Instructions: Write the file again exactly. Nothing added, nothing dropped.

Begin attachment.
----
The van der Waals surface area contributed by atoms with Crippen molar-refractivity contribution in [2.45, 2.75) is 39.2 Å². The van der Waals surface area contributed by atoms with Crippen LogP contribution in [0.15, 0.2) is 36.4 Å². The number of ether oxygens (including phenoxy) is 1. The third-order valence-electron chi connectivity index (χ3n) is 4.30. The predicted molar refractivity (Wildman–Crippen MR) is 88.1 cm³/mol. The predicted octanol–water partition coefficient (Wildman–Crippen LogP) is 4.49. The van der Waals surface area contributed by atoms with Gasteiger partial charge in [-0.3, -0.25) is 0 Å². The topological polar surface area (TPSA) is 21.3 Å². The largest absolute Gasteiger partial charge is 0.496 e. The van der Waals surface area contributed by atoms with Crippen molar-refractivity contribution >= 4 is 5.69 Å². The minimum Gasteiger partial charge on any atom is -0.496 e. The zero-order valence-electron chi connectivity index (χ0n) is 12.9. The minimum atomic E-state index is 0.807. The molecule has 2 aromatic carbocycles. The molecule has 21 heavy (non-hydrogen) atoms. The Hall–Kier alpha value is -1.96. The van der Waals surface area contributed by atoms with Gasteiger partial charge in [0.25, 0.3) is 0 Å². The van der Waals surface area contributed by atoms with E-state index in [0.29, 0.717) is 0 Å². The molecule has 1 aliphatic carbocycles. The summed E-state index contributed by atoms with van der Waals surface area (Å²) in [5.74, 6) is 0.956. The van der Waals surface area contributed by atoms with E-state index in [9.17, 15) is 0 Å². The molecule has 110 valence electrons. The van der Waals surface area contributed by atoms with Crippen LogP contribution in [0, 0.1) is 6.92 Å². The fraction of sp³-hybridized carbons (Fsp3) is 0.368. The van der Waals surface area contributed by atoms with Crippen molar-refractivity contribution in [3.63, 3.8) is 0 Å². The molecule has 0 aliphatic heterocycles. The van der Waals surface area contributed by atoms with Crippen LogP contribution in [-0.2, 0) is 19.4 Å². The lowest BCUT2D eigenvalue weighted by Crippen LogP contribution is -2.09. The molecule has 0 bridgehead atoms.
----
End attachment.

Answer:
The van der Waals surface area contributed by atoms with Crippen molar-refractivity contribution in [2.45, 2.75) is 39.2 Å². The van der Waals surface area contributed by atoms with Crippen LogP contribution in [0.15, 0.2) is 36.4 Å². The number of ether oxygens (including phenoxy) is 1. The third-order valence-electron chi connectivity index (χ3n) is 4.30. The predicted molar refractivity (Wildman–Crippen MR) is 88.1 cm³/mol. The predicted octanol–water partition coefficient (Wildman–Crippen LogP) is 4.49. The van der Waals surface area contributed by atoms with Gasteiger partial charge in [-0.3, -0.25) is 0 Å². The topological polar surface area (TPSA) is 21.3 Å². The largest absolute Gasteiger partial charge is 0.496 e. The van der Waals surface area contributed by atoms with Crippen molar-refractivity contribution >= 4 is 5.69 Å². The minimum Gasteiger partial charge on any atom is -0.496 e. The zero-order valence-electron chi connectivity index (χ0n) is 12.9. The minimum atomic E-state index is 0.807. The molecule has 2 aromatic carbocycles. The molecule has 21 heavy (non-hydrogen) atoms. The Hall–Kier alpha value is -1.96. The van der Waals surface area contributed by atoms with Gasteiger partial charge in [0.25, 0.3) is 0 Å². The van der Waals surface area contributed by atoms with E-state index in [0.29, 0.717) is 0 Å². The molecule has 1 aliphatic carbocycles. The summed E-state index contributed by atoms with van der Waals surface area (Å²) in [5.74, 6) is 0.956. The van der Waals surface area contributed by atoms with E-state index in [9.17, 15) is 0 Å². The molecule has 110 valence electrons. The van der Waals surface area contributed by atoms with Crippen LogP contribution in [0, 0.1) is 6.92 Å². The fraction of sp³-hybridized carbons (Fsp3) is 0.368. The van der Waals surface area contributed by atoms with Crippen molar-refractivity contribution in [3.63, 3.8) is 0 Å². The molecule has 0 aliphatic heterocycles. The van der Waals surface area contributed by atoms with Crippen LogP contribution in [-0.2, 0) is 19.4 Å². The lowest BCUT2D eigenvalue weighted by Crippen LogP contribution is -2.09. The molecule has 0 bridgehead atoms.